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‘Patriot’ Groups See Defense Act as Prelude to Dictatorship

The passage of the National Defense Authorization Act (NDAA) for 2012, signed into law on Dec. 31, has ignited a firestorm of Internet criticism.

The passage of the National Defense Authorization Act (NDAA) for 2012, signed into law on Dec. 31, has ignited a firestorm of Internet criticism, ranging from legitimate worries about the act’s constitutionality to conspiracy theories suggesting the federal government is bent on rounding up Americans as part of a “New World Order” dictatorship.

The NDAA is the federal law that authorizes funding for the Defense Department each year. What started the backlash to the 2012 edition are provisions regarding military detention of terrorists or suspected terrorists that many interpret as a license for American military forces to imprison citizens indefinitely and with impunity.

Antigovernment “Patriot” organizations like the John Birch Society and the Tenth Amendment Center are involved in the blowback, as are conspiracy-minded websites like Alex Jones’ Infowars, all warning darkly of a police state. Similar fears have animated the Patriot movement for at least 20 years now.

It’s not just the political far right the provisions have fired up, however. The act was condemned by liberal organizations, including the American Civil Liberties Union (ACLU), which said in December that it “is particularly dangerous because it has no temporal or geographic limitations,” meaning that the government can detain people far from scenes or periods of combat. Kenneth Roth, executive director of Human Rights Watch, added, “President Obama will go down in history as the president who enshrined indefinite detention without trial in U.S. law.”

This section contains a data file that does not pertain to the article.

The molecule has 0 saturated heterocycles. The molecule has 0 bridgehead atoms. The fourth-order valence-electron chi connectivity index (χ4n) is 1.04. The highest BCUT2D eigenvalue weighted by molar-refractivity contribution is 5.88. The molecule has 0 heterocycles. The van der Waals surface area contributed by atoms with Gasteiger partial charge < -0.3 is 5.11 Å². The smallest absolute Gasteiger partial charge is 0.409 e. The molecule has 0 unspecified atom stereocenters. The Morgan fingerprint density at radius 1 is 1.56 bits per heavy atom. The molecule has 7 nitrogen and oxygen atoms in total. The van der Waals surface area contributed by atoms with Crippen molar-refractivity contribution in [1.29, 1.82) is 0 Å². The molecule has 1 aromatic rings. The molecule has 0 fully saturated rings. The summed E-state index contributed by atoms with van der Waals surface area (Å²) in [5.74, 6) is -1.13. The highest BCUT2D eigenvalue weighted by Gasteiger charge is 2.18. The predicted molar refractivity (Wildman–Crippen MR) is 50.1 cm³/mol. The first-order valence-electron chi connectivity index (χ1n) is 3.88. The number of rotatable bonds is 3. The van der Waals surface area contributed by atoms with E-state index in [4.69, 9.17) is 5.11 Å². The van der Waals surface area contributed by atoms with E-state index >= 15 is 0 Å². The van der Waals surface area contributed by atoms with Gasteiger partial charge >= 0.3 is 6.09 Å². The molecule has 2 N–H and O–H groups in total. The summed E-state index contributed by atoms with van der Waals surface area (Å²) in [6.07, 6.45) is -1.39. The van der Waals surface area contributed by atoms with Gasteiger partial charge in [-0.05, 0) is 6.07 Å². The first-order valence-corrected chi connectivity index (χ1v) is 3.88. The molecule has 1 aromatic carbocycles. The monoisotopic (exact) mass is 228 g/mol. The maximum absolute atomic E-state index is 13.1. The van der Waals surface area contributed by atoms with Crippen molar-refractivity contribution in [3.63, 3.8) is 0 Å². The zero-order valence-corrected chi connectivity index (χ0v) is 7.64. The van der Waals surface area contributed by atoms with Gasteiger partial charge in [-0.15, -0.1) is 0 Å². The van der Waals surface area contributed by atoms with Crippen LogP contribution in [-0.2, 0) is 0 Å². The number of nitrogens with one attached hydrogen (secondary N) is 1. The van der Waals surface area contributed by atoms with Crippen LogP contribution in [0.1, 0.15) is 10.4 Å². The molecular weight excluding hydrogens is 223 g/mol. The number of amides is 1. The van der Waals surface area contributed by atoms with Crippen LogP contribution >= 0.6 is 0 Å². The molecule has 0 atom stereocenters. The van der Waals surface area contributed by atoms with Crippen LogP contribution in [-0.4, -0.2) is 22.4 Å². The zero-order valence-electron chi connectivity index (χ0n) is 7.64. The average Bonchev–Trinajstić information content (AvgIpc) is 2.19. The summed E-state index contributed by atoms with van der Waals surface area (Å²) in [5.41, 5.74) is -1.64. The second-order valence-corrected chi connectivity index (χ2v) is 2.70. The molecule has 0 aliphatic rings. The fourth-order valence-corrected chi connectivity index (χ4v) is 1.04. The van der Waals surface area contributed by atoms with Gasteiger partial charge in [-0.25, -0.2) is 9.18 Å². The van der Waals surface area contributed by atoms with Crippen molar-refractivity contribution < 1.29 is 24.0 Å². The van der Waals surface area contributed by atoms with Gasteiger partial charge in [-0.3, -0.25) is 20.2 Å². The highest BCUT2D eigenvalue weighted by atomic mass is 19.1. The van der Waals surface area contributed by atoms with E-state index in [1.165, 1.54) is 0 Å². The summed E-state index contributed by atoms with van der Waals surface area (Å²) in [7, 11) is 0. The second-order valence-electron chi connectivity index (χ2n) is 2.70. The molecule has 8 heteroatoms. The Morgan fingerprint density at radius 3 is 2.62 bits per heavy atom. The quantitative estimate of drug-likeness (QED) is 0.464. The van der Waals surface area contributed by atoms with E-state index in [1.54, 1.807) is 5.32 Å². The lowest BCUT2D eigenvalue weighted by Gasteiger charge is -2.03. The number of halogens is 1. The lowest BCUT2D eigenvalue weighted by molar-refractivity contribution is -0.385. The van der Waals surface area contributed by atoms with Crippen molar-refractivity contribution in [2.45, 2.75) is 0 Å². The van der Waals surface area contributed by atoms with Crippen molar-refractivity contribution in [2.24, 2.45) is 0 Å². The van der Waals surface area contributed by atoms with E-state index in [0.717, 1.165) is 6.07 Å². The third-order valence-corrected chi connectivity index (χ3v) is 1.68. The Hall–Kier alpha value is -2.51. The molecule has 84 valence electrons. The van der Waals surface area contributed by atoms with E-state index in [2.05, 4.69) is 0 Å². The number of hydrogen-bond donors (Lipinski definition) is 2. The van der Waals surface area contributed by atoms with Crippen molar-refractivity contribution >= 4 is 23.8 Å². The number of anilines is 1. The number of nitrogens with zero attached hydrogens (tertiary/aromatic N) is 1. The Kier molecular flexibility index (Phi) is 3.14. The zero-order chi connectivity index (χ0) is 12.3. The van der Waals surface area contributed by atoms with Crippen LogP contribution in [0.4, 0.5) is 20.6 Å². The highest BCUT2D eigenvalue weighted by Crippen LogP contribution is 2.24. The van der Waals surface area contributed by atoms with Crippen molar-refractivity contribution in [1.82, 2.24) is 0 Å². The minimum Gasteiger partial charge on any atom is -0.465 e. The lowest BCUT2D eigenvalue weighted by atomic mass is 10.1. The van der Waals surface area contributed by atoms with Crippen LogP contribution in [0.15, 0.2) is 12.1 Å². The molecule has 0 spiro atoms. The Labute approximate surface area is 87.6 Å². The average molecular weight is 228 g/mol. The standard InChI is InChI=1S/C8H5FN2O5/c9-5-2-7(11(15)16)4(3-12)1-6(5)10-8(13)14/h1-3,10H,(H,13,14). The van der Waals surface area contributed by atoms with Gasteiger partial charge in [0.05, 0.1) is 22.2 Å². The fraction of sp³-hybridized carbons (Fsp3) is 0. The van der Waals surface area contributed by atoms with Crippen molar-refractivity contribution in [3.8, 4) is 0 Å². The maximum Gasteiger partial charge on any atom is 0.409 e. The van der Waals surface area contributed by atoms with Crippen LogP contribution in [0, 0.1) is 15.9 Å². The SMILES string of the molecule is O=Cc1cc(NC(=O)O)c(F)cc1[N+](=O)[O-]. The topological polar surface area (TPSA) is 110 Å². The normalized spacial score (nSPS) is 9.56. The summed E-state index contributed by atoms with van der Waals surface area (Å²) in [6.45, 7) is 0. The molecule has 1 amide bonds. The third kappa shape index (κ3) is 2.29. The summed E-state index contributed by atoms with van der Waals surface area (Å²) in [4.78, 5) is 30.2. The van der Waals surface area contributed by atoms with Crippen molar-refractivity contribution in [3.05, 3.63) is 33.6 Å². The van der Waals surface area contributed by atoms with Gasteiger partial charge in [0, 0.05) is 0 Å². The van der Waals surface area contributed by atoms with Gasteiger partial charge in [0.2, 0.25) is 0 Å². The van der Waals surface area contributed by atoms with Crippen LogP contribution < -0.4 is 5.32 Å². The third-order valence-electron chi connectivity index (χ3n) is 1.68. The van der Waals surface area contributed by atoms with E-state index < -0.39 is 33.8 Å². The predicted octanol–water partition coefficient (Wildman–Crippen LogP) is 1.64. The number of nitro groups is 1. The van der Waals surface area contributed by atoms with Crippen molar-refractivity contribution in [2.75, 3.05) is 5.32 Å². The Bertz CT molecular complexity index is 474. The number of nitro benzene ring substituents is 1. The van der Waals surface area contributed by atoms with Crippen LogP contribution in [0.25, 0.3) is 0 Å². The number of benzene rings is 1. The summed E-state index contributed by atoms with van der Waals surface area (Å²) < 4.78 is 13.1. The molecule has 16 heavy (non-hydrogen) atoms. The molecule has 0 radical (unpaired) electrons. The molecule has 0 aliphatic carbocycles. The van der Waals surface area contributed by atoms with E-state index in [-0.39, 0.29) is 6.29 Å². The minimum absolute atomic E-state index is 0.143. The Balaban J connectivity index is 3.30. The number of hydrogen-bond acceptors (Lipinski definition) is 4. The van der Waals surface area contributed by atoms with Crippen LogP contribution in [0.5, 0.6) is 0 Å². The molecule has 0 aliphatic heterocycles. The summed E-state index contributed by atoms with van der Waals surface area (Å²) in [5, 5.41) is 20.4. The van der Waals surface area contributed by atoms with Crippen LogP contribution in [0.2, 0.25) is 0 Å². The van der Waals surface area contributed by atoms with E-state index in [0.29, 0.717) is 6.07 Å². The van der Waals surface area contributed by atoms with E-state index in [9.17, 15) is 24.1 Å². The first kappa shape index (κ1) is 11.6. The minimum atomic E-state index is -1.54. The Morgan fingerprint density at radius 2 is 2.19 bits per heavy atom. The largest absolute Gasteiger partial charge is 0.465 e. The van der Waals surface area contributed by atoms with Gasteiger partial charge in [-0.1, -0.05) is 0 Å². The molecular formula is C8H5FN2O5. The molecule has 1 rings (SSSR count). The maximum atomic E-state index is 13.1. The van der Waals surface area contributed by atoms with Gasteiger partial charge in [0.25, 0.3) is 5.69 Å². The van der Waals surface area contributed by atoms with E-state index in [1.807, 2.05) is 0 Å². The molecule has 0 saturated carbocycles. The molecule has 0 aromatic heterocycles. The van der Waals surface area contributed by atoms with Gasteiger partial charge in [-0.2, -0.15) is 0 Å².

After an outcry – and Obama’s initial refusal to sign the act – language was added that explicitly exempts American citizens and resident aliens from indefinite military imprisonment. When Obama finally did sign it, he included a signing statement promising that his administration would not authorize “the indefinite military detention without trial of American citizens.”

But that hasn’t appeased many on either side of the political spectrum. The ACLU noted in February that the NDAA would still authorize the “worldwide and indefinite military detention” of non-citizens “captured far from any battlefield.” Though the ACLU doesn’t believe that the NDAA authorizes domestic military detention, “many in Congress think that it should be used in exactly this way.”

One writer at IntelHub, a conspiracist site, claimed in February that the continuing economic crisis was manufactured by the government and set the stage for passage of the NDAA. For its part, the Tenth Amendment Center held a conference call in March with journalists and sympathetic legislators, both Democratic and Republican, about the issue. Several states have passed or are considering passing anti-NDAA laws or resolutions.